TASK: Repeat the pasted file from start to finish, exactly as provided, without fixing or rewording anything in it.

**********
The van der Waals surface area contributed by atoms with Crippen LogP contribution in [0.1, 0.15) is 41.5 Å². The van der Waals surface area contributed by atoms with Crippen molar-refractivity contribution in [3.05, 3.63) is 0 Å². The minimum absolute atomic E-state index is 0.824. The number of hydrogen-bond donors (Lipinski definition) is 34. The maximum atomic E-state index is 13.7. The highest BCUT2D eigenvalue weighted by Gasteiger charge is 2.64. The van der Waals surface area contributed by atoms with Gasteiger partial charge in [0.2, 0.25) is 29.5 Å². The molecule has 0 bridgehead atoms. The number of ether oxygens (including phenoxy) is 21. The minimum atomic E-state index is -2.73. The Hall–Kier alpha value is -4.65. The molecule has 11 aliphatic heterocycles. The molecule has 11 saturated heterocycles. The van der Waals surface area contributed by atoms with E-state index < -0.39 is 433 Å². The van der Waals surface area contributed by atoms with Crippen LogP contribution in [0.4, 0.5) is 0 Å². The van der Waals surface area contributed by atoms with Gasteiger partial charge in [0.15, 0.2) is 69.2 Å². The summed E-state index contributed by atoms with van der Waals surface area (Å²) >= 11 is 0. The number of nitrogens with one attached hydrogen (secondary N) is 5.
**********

The van der Waals surface area contributed by atoms with Crippen LogP contribution in [0.1, 0.15) is 41.5 Å². The van der Waals surface area contributed by atoms with Crippen molar-refractivity contribution in [3.05, 3.63) is 0 Å². The minimum absolute atomic E-state index is 0.824. The number of hydrogen-bond donors (Lipinski definition) is 34. The maximum atomic E-state index is 13.7. The highest BCUT2D eigenvalue weighted by Gasteiger charge is 2.64. The van der Waals surface area contributed by atoms with Gasteiger partial charge in [0.2, 0.25) is 29.5 Å². The molecule has 0 bridgehead atoms. The number of ether oxygens (including phenoxy) is 21. The minimum atomic E-state index is -2.73. The Hall–Kier alpha value is -4.65. The molecule has 11 aliphatic heterocycles. The molecule has 11 saturated heterocycles. The van der Waals surface area contributed by atoms with E-state index < -0.39 is 433 Å². The van der Waals surface area contributed by atoms with Crippen LogP contribution in [0.4, 0.5) is 0 Å². The van der Waals surface area contributed by atoms with Gasteiger partial charge in [0.15, 0.2) is 69.2 Å². The summed E-state index contributed by atoms with van der Waals surface area (Å²) >= 11 is 0. The number of nitrogens with one attached hydrogen (secondary N) is 5.